Researchers pinpoint barriers to transplant for multiple myeloma

Volume 7, Issue 1, 2018

Summary

Race, income, education and insurance drive disparities in the use of stem cell transplants.

Sikander Ailawadhi, M.D.

Sikander Ailawadhi, M.D.

Researchers at Mayo Clinic's campus in Jacksonville, Florida, have found that barriers to patients receiving stem cell therapy as part of their multiple myeloma treatment include income, education, insurance status, and access to care at an academic center or medical facility that treats a high volume of patients.

"Stem cell transplants are a standard treatment for patients with multiple myeloma and have been shown to benefit patients by delaying the recurrence of disease and, in some cases, improving patient survival," said Sikander Ailawadhi, M.D., a Mayo Clinic hematologist in Jacksonville. "While stem cell transplant utilization for patients with multiple myeloma has increased for all racial and ethnic subgroups over time, population-based studies have repeatedly shown that certain racial minorities are less likely to receive it."

Dr. Ailawadhi and his colleagues decided to explore factors that determine treatment with stem cell transplant among patients from minority communities to better understand the issue and come up with solutions to eliminate barriers and improve access for all patients with multiple myeloma.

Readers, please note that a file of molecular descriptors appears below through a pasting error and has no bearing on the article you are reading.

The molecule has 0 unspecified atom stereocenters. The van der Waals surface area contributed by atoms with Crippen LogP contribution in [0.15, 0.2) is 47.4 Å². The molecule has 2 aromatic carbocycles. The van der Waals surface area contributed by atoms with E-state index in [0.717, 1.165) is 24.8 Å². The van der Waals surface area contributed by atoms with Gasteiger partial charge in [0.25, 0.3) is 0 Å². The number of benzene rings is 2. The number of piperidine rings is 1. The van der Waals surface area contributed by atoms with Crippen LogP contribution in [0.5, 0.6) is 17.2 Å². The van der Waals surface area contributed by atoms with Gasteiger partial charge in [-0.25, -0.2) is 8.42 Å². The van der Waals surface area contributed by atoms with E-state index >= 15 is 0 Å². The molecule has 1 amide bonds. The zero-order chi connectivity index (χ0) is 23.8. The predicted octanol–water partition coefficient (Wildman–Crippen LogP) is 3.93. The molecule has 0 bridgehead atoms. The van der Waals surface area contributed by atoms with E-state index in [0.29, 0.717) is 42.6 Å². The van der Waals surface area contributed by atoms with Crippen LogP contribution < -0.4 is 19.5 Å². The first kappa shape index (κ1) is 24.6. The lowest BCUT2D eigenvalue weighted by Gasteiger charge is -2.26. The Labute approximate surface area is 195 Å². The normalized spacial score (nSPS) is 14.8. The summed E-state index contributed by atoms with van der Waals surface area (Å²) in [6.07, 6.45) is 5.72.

The researchers reviewed medical records from the National Cancer Database of 112,000 patients with a multiple myeloma diagnosis between 2004 and 2013. Of those, 15,000 patients received a stem cell transplant as part of their treatment.

"We found that there was an overall increase in the use of stem cell transplant for multiple myeloma over time for all races except Asians," Dr. Ailawadhi said. "We also found there was greater use of stem cell therapy among whites and Hispanics with higher income levels and greater use among whites and blacks with higher education levels."

The researchers found that white, black and Hispanic patients with private insurance and those treated at academic medical centers or centers that treat a high volume of patients were more likely to get a stem cell transplant to treat multiple myeloma. They also observed other variables that contributed to disparities, including patient comorbidities, distance from a treating facility and geographic isolation.

"This is the largest analysis exploring socio-demographic factors affecting stem cell transplant use in multiple myeloma treatment," Dr. Ailawadhi said. "We noted significant disparities among races regarding who receives a stem cell transplant as a part of their initial care for multiple myeloma and who does not. Furthermore, we found that the socio-demographic factors that affect receipt of stem cell transplant for myeloma are variable from patients of one race to another."